Throughout this disclosure, the LED die 10 is depicted generically for simplicity, but can include conventional design features as known in the art. For example, the LED die can include distinct p- and n-doped semiconductor layers, buffer layers, substrate layers, and superstrate layers. A simple rectangular LED die arrangement is shown, but other known configurations are also contemplated, e.g., angled side surfaces forming a truncated inverted pyramid LED die shape. Electrical contacts to the LED die are also not shown for simplicity, but can be provided on any of the surfaces of the die as is known. In exemplary embodiments, the LED die has two contacts both disposed at the bottom surface in a “flip chip” design. The present disclosure is not intended to limit the shape of the optical element or the shape of the LED die, but merely provides illustrative examples.

Optionally, an extractor can include a land layer at its base. A land layer can be added after the extractor is formed, or can be formed during the process of making the extractor (e.g., during molding or abrading). In some embodiments, the land layer can be made of the same material as the extractor. In embodiments where two or more optical elements of different materials are used to form the extractor, the land layer can be matched to one of the optical elements. In other embodiments, the land layer can be made of a different material. Preferably, the index of refraction of the land layer is similar to the index of the emitting surface material of the LED die. For example, for an LED die having a SiC emitting surface material (ne=2.7), the land layer can be a high index glass such as described in U.S. patent application Ser. No. 11/381,518 titled LED EXTRACTOR COMPOSED OF HIGH INDEX GLASS (Attorney Docket No. 61216US002). The extractor can consist of the same material or a lower index commercially available optical glass (e.g., no≧1.7). In another example, an LED die having a sapphire emitting surface material (ne=1.75), the land layer can also be sapphire (nl=1.75). The extractor can consist of the same material or a lower index material (e.g., optical glass or organic compounds such as silicones or epoxies).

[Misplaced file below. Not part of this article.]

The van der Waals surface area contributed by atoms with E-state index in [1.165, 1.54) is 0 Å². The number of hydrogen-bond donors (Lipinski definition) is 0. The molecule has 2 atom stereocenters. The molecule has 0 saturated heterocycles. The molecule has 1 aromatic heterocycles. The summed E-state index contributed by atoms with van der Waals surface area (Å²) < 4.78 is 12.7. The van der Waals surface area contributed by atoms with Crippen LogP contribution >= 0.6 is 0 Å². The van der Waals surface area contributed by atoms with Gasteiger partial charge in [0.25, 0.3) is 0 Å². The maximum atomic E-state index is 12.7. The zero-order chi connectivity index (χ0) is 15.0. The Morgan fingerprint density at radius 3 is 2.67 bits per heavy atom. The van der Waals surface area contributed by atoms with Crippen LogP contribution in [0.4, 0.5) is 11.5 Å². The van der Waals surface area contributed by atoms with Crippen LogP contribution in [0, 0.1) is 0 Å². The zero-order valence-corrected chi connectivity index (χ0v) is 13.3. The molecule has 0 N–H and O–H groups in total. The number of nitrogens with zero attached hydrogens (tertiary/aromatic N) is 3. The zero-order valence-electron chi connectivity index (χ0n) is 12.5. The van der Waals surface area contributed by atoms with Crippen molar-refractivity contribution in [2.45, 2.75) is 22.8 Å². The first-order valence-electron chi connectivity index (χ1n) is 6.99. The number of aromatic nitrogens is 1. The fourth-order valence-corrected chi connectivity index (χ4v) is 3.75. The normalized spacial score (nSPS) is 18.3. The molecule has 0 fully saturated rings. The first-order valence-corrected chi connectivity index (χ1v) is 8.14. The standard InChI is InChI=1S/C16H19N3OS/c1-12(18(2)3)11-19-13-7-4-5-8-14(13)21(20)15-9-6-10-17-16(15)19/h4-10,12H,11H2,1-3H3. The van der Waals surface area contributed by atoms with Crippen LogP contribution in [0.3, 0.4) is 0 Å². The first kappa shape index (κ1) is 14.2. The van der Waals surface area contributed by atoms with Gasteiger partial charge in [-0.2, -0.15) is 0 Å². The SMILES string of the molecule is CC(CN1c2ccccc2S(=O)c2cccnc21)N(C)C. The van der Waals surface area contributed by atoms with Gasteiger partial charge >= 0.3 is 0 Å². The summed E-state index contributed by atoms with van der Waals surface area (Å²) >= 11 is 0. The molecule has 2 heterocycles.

FIG. 7 b shows an extractor having a land layer 90. The height “h” of the land layer is preferably small compared to the height of the individual optical elements. Alternatively the height of the land layer can also be the same size as or larger than the height of the optical elements.

When made of the same material as the optical elements, the height of the land layer has little effect on light extraction efficiency, as described in Example 4. As the number of individual optical elements in the array is increased (e.g., 10×10 array), the light distribution pattern approaches a Lambertian distribution and the power extracted diminishes, as described in Example 5.

The individual optical elements forming the extractor can all be made of the same material or can be a mix of two or more materials. Any shape of converging optical element can be used in such an extractor, including without limitation pyramid, cone, and wedge-shaped optical elements. Some or all of the optical elements can be converging shapes, depending on the design and particular light distribution desired.